In my Public Relations Plans & Cases class we have been creating, rewriting and reviewing objectives, strategies and tactics. The one thing I – hopefully I am not alone here – cannot seem to grasp is how to measure the results when evaluating the success of a plan. Every time I have to re-read my objective, find the verb and figure out what would it mean to have reached this goal.
The Event Manager Blog posted “20 Tools to Measure Event Marketing”. While this does not have to do with writing a PR plan, it is the core message the article is trying to convey that I want to share with you. The list emphasizes the importance of tracking your work and the money you spend in order to regulate your budget and making sure you are reaching out to all the audiences, and lastly, so at the end of the event you can measure your results.
Scott Akerman – photo
I have not been lucky enough to witness the famous Cirque de Soleil, even so I have only heard great things about the show. Communications Conversations posted an intriguing article about how you can learn public relations lessons from this popular performance. I love how Arik Hanson, the author, was able to watch the show and relate it to PR – this is something I would have never thought of, but it totally makes sense.
It is interesting the way Arik linked the trapeze performers to “considering your customer’s perspective” as well as the costume and set design to “sweat the details”. For public relations and event planning it is principal to work through the eyes of your customers and include them in as many ways as possible. People care most to the things that relate to themselves and want to feel like they are a part of something. The way Cirque de Soleil connects with the audience and allows them to become a part of the show makes viewers more interested.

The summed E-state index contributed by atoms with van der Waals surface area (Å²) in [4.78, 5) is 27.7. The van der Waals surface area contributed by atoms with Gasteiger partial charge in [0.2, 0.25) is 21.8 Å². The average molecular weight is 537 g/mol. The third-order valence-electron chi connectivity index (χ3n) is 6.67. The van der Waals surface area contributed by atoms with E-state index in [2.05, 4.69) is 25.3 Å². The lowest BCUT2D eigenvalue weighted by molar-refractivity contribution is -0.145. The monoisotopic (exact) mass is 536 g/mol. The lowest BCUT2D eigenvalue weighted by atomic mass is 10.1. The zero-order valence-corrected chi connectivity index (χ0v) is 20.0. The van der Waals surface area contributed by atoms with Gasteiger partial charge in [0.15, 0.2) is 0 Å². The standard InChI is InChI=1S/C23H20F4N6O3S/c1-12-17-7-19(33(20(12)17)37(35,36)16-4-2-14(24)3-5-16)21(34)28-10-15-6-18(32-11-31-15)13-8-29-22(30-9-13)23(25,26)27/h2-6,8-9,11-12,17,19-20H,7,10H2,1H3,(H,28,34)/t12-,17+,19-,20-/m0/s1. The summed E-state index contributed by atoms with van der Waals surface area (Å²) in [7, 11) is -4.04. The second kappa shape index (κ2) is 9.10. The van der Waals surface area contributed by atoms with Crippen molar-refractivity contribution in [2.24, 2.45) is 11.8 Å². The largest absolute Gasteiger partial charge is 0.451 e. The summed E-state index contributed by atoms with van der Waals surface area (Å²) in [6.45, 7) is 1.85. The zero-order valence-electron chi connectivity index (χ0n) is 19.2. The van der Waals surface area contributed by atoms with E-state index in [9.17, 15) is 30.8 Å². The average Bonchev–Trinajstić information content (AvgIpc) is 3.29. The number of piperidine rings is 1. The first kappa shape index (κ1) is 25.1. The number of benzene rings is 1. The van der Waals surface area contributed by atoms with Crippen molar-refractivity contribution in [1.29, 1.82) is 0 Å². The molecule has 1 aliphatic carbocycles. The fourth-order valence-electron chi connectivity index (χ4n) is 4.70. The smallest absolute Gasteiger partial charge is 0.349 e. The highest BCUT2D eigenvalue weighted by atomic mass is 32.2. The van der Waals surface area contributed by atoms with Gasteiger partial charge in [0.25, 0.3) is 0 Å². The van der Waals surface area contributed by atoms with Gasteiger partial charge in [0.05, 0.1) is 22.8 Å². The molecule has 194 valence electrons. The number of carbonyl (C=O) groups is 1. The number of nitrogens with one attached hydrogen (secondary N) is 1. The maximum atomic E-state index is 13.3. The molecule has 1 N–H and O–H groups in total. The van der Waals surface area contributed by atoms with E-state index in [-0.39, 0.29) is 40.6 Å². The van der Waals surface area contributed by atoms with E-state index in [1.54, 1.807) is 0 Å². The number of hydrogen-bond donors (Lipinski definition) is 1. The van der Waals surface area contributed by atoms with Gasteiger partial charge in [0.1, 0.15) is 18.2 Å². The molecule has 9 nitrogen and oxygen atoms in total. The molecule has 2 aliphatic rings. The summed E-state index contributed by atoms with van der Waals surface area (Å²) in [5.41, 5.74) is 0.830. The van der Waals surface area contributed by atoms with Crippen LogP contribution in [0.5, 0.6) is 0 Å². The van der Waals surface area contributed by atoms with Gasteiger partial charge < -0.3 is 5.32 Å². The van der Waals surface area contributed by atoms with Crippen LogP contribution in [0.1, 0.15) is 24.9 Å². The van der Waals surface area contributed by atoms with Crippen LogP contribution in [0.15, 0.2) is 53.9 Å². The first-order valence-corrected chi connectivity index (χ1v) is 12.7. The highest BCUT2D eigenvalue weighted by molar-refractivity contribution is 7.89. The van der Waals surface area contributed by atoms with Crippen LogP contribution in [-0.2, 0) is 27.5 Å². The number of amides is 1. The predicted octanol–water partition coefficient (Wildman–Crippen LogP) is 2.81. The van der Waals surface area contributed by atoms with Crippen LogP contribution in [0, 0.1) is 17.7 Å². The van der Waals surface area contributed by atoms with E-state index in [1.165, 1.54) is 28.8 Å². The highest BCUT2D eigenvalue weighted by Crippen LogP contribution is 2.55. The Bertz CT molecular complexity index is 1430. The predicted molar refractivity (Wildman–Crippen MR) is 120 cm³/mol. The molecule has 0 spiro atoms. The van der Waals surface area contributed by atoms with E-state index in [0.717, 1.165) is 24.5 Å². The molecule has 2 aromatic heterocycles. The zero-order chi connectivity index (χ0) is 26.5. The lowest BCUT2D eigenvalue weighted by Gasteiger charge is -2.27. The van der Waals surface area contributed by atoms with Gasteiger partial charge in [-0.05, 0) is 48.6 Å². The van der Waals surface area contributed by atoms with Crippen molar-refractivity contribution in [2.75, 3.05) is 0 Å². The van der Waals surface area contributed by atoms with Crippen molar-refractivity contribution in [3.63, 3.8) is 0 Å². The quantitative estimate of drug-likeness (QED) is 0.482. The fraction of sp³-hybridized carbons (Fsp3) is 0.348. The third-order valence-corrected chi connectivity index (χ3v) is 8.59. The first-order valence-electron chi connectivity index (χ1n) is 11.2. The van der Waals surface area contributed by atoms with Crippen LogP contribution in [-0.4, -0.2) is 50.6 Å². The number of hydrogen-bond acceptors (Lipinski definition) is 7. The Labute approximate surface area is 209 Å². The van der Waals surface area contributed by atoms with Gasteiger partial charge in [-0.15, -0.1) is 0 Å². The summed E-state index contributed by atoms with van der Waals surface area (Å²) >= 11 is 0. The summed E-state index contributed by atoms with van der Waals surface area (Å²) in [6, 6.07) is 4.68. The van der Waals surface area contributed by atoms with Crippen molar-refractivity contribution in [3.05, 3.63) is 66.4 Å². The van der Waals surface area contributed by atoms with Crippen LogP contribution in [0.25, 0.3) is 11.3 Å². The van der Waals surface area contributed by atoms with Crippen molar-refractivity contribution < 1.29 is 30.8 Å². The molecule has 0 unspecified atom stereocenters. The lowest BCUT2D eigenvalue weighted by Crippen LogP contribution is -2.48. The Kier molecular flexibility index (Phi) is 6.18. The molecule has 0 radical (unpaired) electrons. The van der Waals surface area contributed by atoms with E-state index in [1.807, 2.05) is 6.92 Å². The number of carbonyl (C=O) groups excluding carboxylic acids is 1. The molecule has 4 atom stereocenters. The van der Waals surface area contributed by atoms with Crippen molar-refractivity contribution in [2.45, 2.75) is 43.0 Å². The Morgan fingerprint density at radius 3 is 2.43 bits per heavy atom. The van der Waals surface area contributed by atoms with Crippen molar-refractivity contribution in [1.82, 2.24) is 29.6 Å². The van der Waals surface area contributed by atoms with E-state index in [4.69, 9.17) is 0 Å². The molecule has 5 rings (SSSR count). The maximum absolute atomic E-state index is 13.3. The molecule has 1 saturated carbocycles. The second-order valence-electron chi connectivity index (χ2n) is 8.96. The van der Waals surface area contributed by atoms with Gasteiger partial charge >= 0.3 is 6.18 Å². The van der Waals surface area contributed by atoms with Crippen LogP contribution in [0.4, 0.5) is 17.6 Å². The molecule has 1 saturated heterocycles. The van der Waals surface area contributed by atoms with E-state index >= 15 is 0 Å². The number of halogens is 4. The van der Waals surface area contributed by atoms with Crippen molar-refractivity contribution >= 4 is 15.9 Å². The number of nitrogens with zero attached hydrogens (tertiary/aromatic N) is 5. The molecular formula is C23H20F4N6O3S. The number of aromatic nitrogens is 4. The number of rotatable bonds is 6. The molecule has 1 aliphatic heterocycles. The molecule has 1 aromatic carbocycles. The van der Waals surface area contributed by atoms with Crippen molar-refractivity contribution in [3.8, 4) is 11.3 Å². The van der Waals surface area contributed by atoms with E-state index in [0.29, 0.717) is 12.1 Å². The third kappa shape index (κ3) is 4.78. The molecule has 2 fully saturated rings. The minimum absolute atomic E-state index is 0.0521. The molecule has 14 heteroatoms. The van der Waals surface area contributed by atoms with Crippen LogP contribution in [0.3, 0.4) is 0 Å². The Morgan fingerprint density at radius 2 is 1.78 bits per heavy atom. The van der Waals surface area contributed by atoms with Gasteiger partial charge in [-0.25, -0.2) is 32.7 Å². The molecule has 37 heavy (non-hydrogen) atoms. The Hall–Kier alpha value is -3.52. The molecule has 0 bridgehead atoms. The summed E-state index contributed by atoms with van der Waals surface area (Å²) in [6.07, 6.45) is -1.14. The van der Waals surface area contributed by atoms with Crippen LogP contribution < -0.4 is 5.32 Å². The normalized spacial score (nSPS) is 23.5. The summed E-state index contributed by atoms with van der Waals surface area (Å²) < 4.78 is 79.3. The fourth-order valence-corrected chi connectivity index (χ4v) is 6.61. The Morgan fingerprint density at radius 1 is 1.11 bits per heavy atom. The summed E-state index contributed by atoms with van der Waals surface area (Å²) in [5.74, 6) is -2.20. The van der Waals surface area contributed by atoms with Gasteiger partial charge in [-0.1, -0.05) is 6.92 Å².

The design of the show reminded Arik that having a creative design for your brand is essential. Same with event planning, you want people to look at your event or product and remember it. Crique de Soleli has become famous for a reason and one of those reasons being they have extreme attention to design detail. Put effort into every aspect of whatever you are doing/working on because people notice and appreciate it.
For an event, it is obvious when tasks are not completed and things are not fully prepared. You want your customers’ experience to be flawless, time-worthy and pleasing. I have heard that Cirque de Soleil is enriched with outstanding performers, beautiful sets and creative thinking. Your goal is to leave costumers wanting more.
What have you seen recently that has inspired you to better your brand? Whether it be a circus show, movie, a song or a person – it does not matter because it is for your benefit and creative mind.
In order to measure the success of an event it is imperative to follow up with your attendees – did they enjoy it? Would they recommend it to friends? What would they change? Do they want to learn more? The Event Arc recently shared an article – “5 tips for gathering insight from event attendees using social media”. The post explains how by following up with people and hearing buzz about your event through social media can help improve your next event.
Whether your marketed your event online or not, be sure to inform guests where they can find you online. If you encourage it, the more likely you will be able to form online conversations and discussions pertaining to your event. People always like to share their opinions and thoughts so by providing this outlet, you will gain a great amount of information from your clients. Not to mention, people love rewards and by providing incentives you will definitely find a response.
My favorite tip is one that I will definitely start using – “2. Search out the people who are already talking about your event”. I had never heard of this, but there are multiple sites – Social Mention, Board Reader and Twitter – where you can “search for mentions of your event, product names and your company or brand name”, allowing you to find those who are already chatting about you and/or your event. Pretty legit!